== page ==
Once you have identified which machine (or machines) you want to start with, make a plan for the week! There are many factors to consider in determining where to start and how much cardio you need. If you are just starting out with exercise and only doing cardio, try two or three days per week for 20-30 minutes each time.
This can be more or less depending on your current level of fitness, schedule, etc.
Some people get bored doing cardio (me) and enjoy mixing it up with two different machines instead of just one. This can be a great option to keep things interesting! Just don’t take too long of a break during your transition, as the whole point of cardio is to keep that heart rate up.
What if I don’t have access to machines?
If you are not a member of a gym or do not have any cardio machines at home, all is not lost! Try some of these activities:
- Jump rope
- Going up and down stairs (either in your house or at a park, etc.)
- Bodyweight circuits (jump squats, box jumps, jumping jacks, fast push-ups, sprints, skaters, lateral shuffle, medicine ball slams, fast step-ups, etc.)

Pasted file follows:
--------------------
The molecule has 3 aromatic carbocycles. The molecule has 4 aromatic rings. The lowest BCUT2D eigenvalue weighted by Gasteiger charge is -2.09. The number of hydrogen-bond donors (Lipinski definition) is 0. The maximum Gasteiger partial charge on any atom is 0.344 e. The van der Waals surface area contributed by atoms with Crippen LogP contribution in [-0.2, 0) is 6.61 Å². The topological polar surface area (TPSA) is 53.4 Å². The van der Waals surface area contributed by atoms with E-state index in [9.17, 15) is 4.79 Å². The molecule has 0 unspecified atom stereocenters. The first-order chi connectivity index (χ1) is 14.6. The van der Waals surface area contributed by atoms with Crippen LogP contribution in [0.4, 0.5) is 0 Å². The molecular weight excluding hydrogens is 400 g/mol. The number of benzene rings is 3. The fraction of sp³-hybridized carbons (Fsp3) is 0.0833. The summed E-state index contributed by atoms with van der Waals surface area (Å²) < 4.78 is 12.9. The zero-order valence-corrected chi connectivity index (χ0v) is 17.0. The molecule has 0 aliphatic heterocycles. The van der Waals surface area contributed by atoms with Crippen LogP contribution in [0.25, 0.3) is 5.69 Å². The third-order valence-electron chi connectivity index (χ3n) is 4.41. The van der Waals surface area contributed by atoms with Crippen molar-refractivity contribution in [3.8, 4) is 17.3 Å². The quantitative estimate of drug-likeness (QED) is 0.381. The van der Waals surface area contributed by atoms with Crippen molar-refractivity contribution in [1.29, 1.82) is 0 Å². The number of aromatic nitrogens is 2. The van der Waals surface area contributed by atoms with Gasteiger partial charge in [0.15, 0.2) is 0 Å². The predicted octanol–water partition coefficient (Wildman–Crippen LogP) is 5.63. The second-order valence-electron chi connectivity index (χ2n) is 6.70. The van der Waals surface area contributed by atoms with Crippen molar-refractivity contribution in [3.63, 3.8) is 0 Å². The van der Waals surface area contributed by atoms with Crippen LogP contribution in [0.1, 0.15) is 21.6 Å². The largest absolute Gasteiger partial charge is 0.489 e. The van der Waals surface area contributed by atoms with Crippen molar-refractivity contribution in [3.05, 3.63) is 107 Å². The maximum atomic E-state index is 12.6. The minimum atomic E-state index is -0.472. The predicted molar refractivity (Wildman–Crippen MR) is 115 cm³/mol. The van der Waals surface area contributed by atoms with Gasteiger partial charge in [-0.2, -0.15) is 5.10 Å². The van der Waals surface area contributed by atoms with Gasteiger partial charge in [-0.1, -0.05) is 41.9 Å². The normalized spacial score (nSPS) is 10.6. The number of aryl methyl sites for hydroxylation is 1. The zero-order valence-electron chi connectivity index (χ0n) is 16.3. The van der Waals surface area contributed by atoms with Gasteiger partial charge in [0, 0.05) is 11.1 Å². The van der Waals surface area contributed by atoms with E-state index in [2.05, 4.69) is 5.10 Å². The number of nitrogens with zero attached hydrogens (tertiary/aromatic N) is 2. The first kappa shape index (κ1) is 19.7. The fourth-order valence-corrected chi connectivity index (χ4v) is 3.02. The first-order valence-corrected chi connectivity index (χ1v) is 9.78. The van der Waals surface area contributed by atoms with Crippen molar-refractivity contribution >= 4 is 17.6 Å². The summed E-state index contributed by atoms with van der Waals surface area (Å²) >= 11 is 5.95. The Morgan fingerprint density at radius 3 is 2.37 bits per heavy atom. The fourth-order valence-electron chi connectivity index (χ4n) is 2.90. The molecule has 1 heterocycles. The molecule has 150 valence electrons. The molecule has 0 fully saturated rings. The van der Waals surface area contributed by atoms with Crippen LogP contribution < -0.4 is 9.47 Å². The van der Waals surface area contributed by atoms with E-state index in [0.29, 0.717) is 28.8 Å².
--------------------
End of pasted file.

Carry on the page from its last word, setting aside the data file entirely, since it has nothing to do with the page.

Does your workout routine need attention? Let me help!
If tackling a new exercise regime on your own feels too intimidating and confusing, I can help! I am a Certified Personal Trainer through the National Academy of Sports Medicine and have experience with a wide array of clients.
I will coach you through an individualized plan to meet your goals and help you gain strength and confidence, while cutting through the confusion. I’ll give you the accountability, real information, motivation, and guidance to make lasting change.
In-person or online coaching available! Send me an email at firstname.lastname@example.org and let’s chat about your goals!